Education Gets Short Shrift at Governors’ Winter Session
Economic Worries, Energy Take Precedence, Though Follow-Up Meetings Slated
The long list of priorities that the nation’s governors tackled at their just-concluded annual winter meeting here barely had room for K-12 education, which was overshadowed by worries about a weakening economy that is battering state budgets.
Still, Rhode Island Gov. Donald L. Carcieri, a Republican and the point man for the National Governors Association on public education, tried to inject some enthusiasm for education improvement into a sparsely attended session of governors who serve on the NGA’s education committee.
His agenda: Focus the governors’ attention on three areas, by holding three separate meetings from now until summer, on the topics of turning around struggling schools, improving college and work readiness, and examining teacher quality.
While the federal No Child Left Behind Act sets the umbrella expectations for standards and accountability, Gov. Carcieri said in an interview, “it’s the states’ responsibility to push reforms, and there is no question that at the state level is where those reforms are going to happen.”
There was limited talk about that responsibility at the main NGA conclave, however, although 23 of the governors did take action on a pressing higher education issue before Congress. Those governors, Democrats and Republicans from states including Alaska, Arkansas, Georgia, Illinois, New York, and Utah, signed a letter urging Congress to reject a proposed “maintenance of effort” mandate that could penalize states for reducing aid to higher education. ("HEA Proposal on College Costs Riles States," Feb. 27, 2008.)
“This is very, very problematic for states,” Oklahoma Gov. Brad Henry, a Democrat, said during a committee meeting in which the letter was discussed. “This could mean states lose money for higher ed.”
That education issue aside, the Feb. 23-25 event was focused on rising Medicaid costs, energy independence, the federal “Real ID” identification mandate, and the federal economic-stimulus package. And an undercurrent in the meeting was this: Will any of the governors, who occupy offices that have often been a stepping stone to the White House, be pursued by one of the eventual 2008 presidential nominees as a running mate?
One factor edging education from the spotlight was the change in the NGA’s rotating chairmanship. Last year, Arizona Gov. Janet Napolitano, a Democrat, picked for her theme as chairwoman “Innovation America,” which included an emphasis on science and mathematics education. In his 2004-05 term, another Democrat, then-Gov. Mark Warner of Virginia, worked on an initiative for redesigning high school education.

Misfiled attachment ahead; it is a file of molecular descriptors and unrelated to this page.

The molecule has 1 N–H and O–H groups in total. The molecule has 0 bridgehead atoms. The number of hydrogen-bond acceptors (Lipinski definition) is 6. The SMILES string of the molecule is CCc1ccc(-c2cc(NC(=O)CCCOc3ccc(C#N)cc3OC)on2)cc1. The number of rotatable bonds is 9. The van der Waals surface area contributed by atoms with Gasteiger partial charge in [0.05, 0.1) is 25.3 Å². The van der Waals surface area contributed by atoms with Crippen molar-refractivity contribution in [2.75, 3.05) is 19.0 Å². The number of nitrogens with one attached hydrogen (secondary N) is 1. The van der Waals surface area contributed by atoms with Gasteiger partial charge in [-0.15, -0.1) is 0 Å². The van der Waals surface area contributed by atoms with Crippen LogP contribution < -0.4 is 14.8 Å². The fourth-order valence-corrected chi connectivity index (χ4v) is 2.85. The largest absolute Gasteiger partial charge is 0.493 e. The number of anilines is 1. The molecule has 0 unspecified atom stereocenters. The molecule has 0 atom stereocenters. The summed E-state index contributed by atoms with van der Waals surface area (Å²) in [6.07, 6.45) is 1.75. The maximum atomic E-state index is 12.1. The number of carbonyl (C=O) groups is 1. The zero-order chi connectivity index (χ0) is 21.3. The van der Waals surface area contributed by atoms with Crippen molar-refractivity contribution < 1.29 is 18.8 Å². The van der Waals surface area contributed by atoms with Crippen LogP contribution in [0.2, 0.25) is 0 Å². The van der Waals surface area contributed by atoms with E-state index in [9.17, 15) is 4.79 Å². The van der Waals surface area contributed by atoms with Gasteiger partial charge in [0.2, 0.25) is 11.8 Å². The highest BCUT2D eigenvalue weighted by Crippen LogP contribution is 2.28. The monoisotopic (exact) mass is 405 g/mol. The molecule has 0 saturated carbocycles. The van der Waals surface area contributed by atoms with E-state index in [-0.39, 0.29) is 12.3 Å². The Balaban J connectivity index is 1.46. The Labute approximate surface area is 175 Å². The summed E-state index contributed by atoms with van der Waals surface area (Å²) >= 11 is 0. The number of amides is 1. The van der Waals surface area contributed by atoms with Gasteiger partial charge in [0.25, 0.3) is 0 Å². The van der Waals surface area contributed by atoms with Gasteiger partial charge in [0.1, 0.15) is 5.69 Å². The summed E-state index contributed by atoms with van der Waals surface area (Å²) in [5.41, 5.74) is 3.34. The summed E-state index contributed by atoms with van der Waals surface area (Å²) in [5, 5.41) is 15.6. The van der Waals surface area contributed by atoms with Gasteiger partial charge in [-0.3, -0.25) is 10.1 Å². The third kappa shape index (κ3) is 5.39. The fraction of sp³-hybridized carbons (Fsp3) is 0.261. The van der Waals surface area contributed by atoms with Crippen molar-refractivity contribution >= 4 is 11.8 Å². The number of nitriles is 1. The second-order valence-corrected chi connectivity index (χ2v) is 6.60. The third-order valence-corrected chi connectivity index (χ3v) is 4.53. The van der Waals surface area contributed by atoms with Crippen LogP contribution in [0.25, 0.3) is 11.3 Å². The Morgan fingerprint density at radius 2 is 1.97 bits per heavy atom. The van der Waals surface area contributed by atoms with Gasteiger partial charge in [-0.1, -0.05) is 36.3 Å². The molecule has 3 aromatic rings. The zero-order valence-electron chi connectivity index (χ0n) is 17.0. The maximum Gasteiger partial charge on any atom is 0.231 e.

This year’s chairman, Minnesota Gov. Tim Pawlenty, a Republican, has chosen to focus his tenure on the states’ role in creating a clean energy future. Gov. Pawlenty, who was an early supporter of the GOP front-runner, Arizona Sen. John McCain, is thought to be a strong contender for the vice-presidential running-mate slot.
Even though federal issues and national politics dominated the governors’ business, there’s still a clear need for the states to get more aggressive in leading the charge for improving education, argues Gov. Carcieri, who leads the NGA’s education committee.
Governors across the country, he said, are becoming more convinced of the connection between high-quality schools and a sound state economy. “The better our states will do for education, the better they will do economically,” he said.
A nearly two-hour discussion on Feb. 24 concentrated on Gov. Carcieri’s first agenda item: turning around low-performing schools. The talk was jump-started by Pedro Noguera, the executive director of the New York City-based Metropolitan Center for Urban Education, who told the governors that the key is addressing poverty.
“Their economic and social needs are impacting their economic needs,” Mr. Noguera said of the students in poverty. In other words, the solutions to improving education aren’t found just in schools.
But in a tacit acknowledgment of how complex those solutions might be, governors mostly discussed existing strategies that involved schools.
Colorado Gov. Bill Ritter, a Democrat, touted a proposal he unveiled in his State of the State speech earlier this year for better aligning the state’s K-12 system with higher education.
And Georgia Gov. Sonny Perdue, a Republican, talked about his state’s effort to cut the dropout rate by placing graduation coaches in high school, an initiative that’s been expanded as initial results proved promising. ("Georgia’s Graduation-Coach Team to Grow," Oct. 17, 2007.)
The governors also discussed the political realities of making education changes happen. Oklahoma’s Gov. Henry talked of getting the biggest “bang for your buck” in devoting more state funding to prekindergarten, but said one of the biggest challenges was in getting legislators who help broker budget deals to see past the next election. And Virginia Gov. Tim Kaine, a Democrat, said expanding pre-K in his state is a “political hot potato” because he’s in favor of it, drawing opposition from his political opponents.
Gov. Kaine, who said he is alarmed at the growing percentage of adults in other countries with post-secondary degrees in contrast with the relatively stagnant proportion of Americans with college degrees, will spearhead the second meeting of the NGA’s education committee in Richmond, Va., in May, when governors will focus on college and work readiness.
Teacher quality will be the focus of the governors’ annual summer meeting in Philadelphia in July.
Vol. 27, Issue 26, Pages 16-17
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